Cafe Del Mar: The perfect spot to watch the sun go down with cocktails while, listening to Ibiza-style chill out playlist. It gets busy so book if you want to guarantee a top table.
KGB – perfect for people watching, located on the corner of a busy street. Their White Russian cocktails are especially good.
Note: don’t drink the tap water here! I ended up in hospital with a parasite (see the section on Health & Safety below).
What to do in Cartagena:
- People-watch on Plaza Trinidad at night. Every night seems to be different here. There’s always street performers – the regulars seem to be a Michael Jackson dancer & Shakira drag queen, and free Sunday night Zumba which is crazy.
- Stay overnight on Playa Blanca – don’t just go for the day, as the best time is when everyone hops on the boats around 3pm. Then, the beautiful beach with white sand & crystal water is empty.
- Spend the day (and/or night) at Blue Apple Beach Club – chilled Ibiza-style house/lounge music, with cocktails and a private beach
- Movich Hotel: one of the only places with a rooftop bar & pool in central Cartagena where you can sunbathe and relax. Most places charge a day rate but you only need to buy a drink to stay here. It’s super lush, and you can get a room if you want to stay in luxury too.
- Spend the night at Casa En El Agua – a 2 hour boat ride from Cartagena, this hostel literally is a house in the sea. Despite it being tiny and pretty rustic, the bar is fully stocked with the best cocktails (2 for 1 all day every day).
Tip: Beware of the street artists – if you’re not careful it’s easy to accidentally spectate a show and then be expected to pay a tip. There are lots of hip hop rappers who walk round the city with a speaker and make bespoke raps for tourists – their songs are actually are quite good but once you’re in, it’s hard to get out.
3. Beaut beaches
Colombia is home to some really beautiful beaches, with the bluest seas. Here are my favourites:
- Providencia: This little island is located just off San Andres – which is an island itself, actually located closer to Nicaragua than Colombia. These islands are incredible, people are super chilled and the sea is insanely clear.
- Rosario Islands: A group of 30 islands, part of a national park just off Cartagena. Pick the island you want to visit & either go with a tour, or a standard boat from the Cartagenan port.
- Isla Grande is my favourite – home to Isla de Secreto (Secret Island) where you can canoe through the mangroves at night. I stayed at Fulano Secret Paradise, which has a cute communal area with hammocks, and super comfy beds.
- Playa Blanca: If you look for research online, you’ll probably be confused whether to go Playa Blanca or not. Lots of reviews say ‘it’s so touristy it’s not worth going’. Yes it is very touristy – but most people get the 9am boat from Cartagena, and leave around 3pm. Stay overnight in one of the cute rustic huts – and from 3pm, you’ll have the white beach to (pretty much) yourself.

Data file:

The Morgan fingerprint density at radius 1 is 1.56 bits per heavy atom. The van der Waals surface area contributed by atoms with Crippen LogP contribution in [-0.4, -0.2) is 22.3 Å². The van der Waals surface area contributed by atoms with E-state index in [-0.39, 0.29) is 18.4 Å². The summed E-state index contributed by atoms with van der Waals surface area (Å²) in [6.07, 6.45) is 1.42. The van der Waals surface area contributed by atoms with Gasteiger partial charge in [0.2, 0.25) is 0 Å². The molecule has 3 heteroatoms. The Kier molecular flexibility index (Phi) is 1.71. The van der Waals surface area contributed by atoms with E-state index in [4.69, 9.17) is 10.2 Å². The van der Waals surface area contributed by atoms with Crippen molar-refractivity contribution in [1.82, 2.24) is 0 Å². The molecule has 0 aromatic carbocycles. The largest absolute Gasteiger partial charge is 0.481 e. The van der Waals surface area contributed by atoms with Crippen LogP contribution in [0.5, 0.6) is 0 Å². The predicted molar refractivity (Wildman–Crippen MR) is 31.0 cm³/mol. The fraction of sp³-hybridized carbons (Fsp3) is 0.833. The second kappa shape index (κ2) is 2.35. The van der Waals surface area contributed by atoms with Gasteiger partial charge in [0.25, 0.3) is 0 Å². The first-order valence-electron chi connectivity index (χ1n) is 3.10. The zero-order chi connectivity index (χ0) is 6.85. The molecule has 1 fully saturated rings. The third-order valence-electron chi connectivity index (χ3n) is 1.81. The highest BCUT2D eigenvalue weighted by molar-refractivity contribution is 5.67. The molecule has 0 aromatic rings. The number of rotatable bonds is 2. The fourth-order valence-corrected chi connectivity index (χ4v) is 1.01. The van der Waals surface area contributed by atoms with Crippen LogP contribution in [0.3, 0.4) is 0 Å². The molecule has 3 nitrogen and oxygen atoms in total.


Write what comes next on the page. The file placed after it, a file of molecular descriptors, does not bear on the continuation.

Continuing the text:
- Costeno Beach: Super chilled beach atmosphere, with heaps of yoga and surfing – although be careful because the sea can be very rough. Located close to Tayrona Park, so it’s nice to stop off either before or after Tayrona Park to energise pre or post the hike.
- San Blas Islands: Technically these islands are Panamanian but the boat leaves from Cartagena, so it still felt part of my Colombian trip. If you’re considering going to Panama after Colombia, rather than fly – get this boat from Cartagena.
4. The nature is pretty magical – with heaps of walks & hikes
Colombia is also home to some of the most beautiful natural sights in the world. Here are a few of my favourites:
- Lost City / Ciudad Perdida – a 4-6 day trek in the North of Colombia to see life with the local tribes that apparently set up way before even Machu Picchu.
- Tayrona Park – a half-jungle, half-beach National Park near Santa Marta. One of the more touristy things to do but there’s a reason why – it’s so beaut.
- Caño Cristales river – otherwise called the ‘liquid rainbow’, an incredible multi-colour river that shines red, blue, yellow, orange and green.
- Rosario Islands – a National Park of 30 islands, just off Cartagena.
- Minca – the small mountainous town of Minca is surrounded by amazing walks with waterfalls.
- Salento – home to Cocora Valley, which hosts the tallest palm trees in the world.
- Parque Arvi in Medellin – escape the city life of Medellin, and hop on the cable car over to this beaut green zone with waterfalls & hikes.
5. Home to pink dolphins & flamingos
If you like your pink animals, then you could be in luck & see both pink dolphins & flamingos. I’m gutted I didn’t make it to either of these spots, as I heard about them too late, but they are on my list for when I return.
- For the pink dolphins, head to the Amazon (Leticia). There’s a great blog post from Chris here on this.
- For the flamingos, head to Cabo De La Vela, in La Guajira.
6. Home to the kindest, most beautiful people
Not only are the Colombians so beautiful, but they are also SO nice!
All the locals that I met were so keen to make me feel at home. They invited me to their family homes, showed me round their cities, and genuinely were the most welcoming people I’ve ever met.
7. Health & Safety
Be careful drinking tap water. It’s fine to drink in Medellin but not good on the coast (i.e. Cartagena, Santa Marta etc). Some locals say it’s ok, other locals say whatever you do, don’t drink it! (I was a fool, was cocky with thinking my stomach was ‘strong’ and was lazy – and then ended up in hospital)
The positives are that there are lots of hospitals around, where many doctors speak English. I went to the one in Bocagrande where they had a nice VIP room for tourists. #littleperks.